Read our interview with Amy Adams

6. The Assassin

Dir. Hou Hsiao-Hsien

Hou Hsiao-Hsien’s stunning martial arts epic has all of the lightness of a wuxi hero’s step, the exquisite grace of her swordplay and the ferocity of her heart. The tug of emotion threatens to overturn the weight of duty as the deadly Yinniang (Shu Qi) is tasked with a personally painful kill.

Set against a glorious backdrop in feudal China, The Assassin is one of the most beautiful films of the year, lensed by the brilliant Mark Lee Ping Bin. What’s more, it finds spirituality and depth in the harmony of nature, giving the moments of action all the more steel. [Ben Nicholson]

5. Evolution

Dir. Lucile Hadžihalilović

French auteur Lucile Hadžihalilović's Evolution is a queer science fiction-body horror in the vein of Lovecraft and Cronenberg. Nic, a young boy on the cusp of adolescence, lives a simple littoral life in a mysterious, austere village populated by other uniform boy-mother pairings.

Nic becomes haunted by the visceral sight of a dead boy’s decomposing body he discovers while diving, and his mother tries to reassure him that “the sea makes you think horrible things.” This consolation is prophetic: as Nic’s mère and la mer blur, a most disturbing vision of conception, birth and child-rearing unfurls. [Rachel Bowles]

Read our interview with Lucile Hadžihalilović

4. Hell or High Water

Dir. David Mackenzie

“I’m racing a fire to a river with a herd of cattle, no wonder my kids don’t wanna do this shit.” After an election swung by disenfranchised members of America’s Rust Belt, Mackenzie’s film gives a powerful insight into the desperate world of those communities global capitalism left back in the dust.

Chris Pine and Ben Foster are magnetic as brothers on opposite poles: one near wordlessly stoic; the other wild-eyed and motor-mouthed, like a cowboy Joe Pesci. Their last ditch quest to rob the banks that robbed the world sounds like pure Springsteen but the film’s moments of shuddering violence quickly bring any romantic sentiments crashing back into the dirt. [Ross McIndoe]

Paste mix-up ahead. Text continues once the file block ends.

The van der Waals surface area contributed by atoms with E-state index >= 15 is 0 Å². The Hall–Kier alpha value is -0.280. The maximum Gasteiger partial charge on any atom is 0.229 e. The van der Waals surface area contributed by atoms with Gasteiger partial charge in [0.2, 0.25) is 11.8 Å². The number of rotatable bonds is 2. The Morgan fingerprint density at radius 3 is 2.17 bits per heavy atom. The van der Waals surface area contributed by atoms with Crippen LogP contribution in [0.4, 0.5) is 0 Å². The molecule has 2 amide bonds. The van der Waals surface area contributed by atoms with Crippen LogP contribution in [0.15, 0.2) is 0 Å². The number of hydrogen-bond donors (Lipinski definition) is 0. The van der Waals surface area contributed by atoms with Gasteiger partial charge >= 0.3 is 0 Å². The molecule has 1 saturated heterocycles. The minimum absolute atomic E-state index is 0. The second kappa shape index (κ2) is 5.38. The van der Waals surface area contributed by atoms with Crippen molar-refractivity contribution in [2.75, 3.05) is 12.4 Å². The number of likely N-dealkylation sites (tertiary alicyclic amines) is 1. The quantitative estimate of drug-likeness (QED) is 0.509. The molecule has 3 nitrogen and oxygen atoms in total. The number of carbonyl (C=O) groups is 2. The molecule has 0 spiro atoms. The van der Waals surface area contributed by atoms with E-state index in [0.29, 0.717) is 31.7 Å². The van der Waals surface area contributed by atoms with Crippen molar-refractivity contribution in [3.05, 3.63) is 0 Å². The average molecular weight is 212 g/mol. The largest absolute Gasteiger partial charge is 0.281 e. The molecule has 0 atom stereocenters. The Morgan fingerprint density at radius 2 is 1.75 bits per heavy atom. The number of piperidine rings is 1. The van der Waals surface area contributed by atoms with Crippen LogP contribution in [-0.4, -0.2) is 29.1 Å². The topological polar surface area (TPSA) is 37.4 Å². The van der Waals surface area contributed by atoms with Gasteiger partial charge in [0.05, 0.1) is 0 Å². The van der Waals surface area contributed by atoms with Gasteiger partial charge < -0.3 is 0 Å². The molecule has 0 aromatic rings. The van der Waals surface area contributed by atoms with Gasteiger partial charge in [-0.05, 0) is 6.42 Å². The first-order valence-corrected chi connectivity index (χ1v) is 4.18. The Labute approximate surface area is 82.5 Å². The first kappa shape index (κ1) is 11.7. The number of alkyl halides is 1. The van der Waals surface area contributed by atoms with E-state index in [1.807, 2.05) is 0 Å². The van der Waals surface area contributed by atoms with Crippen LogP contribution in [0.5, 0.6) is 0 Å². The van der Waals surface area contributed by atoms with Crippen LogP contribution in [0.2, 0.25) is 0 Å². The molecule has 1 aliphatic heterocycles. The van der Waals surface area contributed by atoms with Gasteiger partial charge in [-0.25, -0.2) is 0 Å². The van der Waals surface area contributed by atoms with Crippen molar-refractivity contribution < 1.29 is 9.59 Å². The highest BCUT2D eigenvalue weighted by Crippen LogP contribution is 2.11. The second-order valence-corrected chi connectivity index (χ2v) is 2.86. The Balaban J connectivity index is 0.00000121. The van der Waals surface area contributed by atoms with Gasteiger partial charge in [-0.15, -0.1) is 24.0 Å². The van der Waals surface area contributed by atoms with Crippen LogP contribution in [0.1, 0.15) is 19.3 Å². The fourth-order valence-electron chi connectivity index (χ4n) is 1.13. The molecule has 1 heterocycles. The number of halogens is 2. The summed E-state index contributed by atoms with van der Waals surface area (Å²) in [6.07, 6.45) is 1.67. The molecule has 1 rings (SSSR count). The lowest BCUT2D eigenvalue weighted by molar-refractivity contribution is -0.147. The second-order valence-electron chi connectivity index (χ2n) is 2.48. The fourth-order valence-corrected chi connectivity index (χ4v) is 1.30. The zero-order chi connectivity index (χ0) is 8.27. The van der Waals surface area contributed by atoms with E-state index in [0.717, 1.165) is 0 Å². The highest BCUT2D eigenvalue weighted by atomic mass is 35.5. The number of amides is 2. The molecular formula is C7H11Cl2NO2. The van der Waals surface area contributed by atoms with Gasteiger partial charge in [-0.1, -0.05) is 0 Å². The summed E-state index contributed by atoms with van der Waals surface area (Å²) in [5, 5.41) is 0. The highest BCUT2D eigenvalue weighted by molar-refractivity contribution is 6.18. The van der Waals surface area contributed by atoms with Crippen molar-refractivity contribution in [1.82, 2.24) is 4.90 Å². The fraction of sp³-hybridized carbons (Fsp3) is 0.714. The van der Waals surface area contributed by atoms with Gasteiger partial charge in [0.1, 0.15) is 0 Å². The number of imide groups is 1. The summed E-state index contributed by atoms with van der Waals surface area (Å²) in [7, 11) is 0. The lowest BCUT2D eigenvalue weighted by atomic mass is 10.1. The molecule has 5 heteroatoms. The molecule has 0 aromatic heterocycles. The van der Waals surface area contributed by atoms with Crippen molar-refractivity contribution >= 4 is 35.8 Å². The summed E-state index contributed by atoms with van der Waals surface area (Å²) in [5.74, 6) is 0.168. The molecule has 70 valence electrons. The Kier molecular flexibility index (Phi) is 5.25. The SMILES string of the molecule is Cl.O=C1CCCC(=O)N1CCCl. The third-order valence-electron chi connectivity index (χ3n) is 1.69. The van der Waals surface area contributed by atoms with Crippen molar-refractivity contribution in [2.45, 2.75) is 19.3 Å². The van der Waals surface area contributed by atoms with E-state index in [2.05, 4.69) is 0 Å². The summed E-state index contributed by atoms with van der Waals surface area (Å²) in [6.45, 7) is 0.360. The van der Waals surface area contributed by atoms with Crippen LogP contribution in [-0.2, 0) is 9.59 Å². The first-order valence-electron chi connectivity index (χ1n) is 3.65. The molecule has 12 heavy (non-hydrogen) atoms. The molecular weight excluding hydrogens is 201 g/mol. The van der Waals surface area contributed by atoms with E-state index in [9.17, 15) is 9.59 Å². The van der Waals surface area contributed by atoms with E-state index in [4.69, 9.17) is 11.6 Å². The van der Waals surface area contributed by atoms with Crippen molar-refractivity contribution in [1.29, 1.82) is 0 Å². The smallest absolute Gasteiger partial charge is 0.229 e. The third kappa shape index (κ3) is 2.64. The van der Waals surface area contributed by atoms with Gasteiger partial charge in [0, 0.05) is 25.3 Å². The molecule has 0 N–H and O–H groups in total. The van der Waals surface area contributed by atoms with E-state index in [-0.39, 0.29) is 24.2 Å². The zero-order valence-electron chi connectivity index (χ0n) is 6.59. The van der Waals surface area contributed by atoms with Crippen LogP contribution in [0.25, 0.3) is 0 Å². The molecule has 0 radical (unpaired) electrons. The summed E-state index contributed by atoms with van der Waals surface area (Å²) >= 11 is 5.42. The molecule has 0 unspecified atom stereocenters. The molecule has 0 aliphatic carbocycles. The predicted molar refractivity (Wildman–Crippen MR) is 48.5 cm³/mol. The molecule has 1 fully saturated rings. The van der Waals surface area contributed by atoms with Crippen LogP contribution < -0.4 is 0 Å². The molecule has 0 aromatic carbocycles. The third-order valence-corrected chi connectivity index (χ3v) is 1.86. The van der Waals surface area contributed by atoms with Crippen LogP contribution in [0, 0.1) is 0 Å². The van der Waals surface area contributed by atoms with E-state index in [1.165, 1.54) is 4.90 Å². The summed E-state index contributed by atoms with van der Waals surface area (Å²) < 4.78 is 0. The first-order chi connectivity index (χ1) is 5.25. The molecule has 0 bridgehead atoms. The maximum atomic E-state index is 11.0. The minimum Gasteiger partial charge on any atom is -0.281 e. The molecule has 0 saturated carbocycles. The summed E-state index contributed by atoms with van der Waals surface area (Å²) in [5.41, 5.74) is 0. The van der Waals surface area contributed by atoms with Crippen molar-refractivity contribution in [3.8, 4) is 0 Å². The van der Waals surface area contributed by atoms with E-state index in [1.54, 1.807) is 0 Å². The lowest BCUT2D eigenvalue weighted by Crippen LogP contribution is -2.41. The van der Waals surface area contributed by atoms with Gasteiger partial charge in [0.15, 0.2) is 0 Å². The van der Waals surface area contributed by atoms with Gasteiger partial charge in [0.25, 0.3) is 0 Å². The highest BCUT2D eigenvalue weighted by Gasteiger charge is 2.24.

Read our interview with David Mackenzie

3. Son of Saul

Dir. László Nemes

László Nemes’ debut feature Son of Saul is an emotionally devastating and haunting portrayal of the evils of the Holocaust set in the Auschwitz death camp in 1944. The central figure, Saul (Géza Röhrig), brings a raw palpability to his performance, with the horror of events he witnesses etched across his face at all times. All of which is unflinchingly realised by Nemes, who brings a moral and intellectual weight to the drama, drawing us into the very pit of hell, forcing the audience to confront the barbarism of one of the darkest hours in human history. [Joseph Walsh]

Read our interview with László Nemes

2. Things to Come

Dir. Mia Hansen-Løve

Mia Hansen-Løve's films capture those transitional moments in our lives when the path ahead suddenly feels uncertain, or even disappears completely, and Things to Come is her most accomplished work yet. This portrait of an academic forced to reorient herself after life deals her a series of unexpected blows is keenly observed and elegantly made, and it is rich with perceptive, sad and beautiful details that linger in the memory.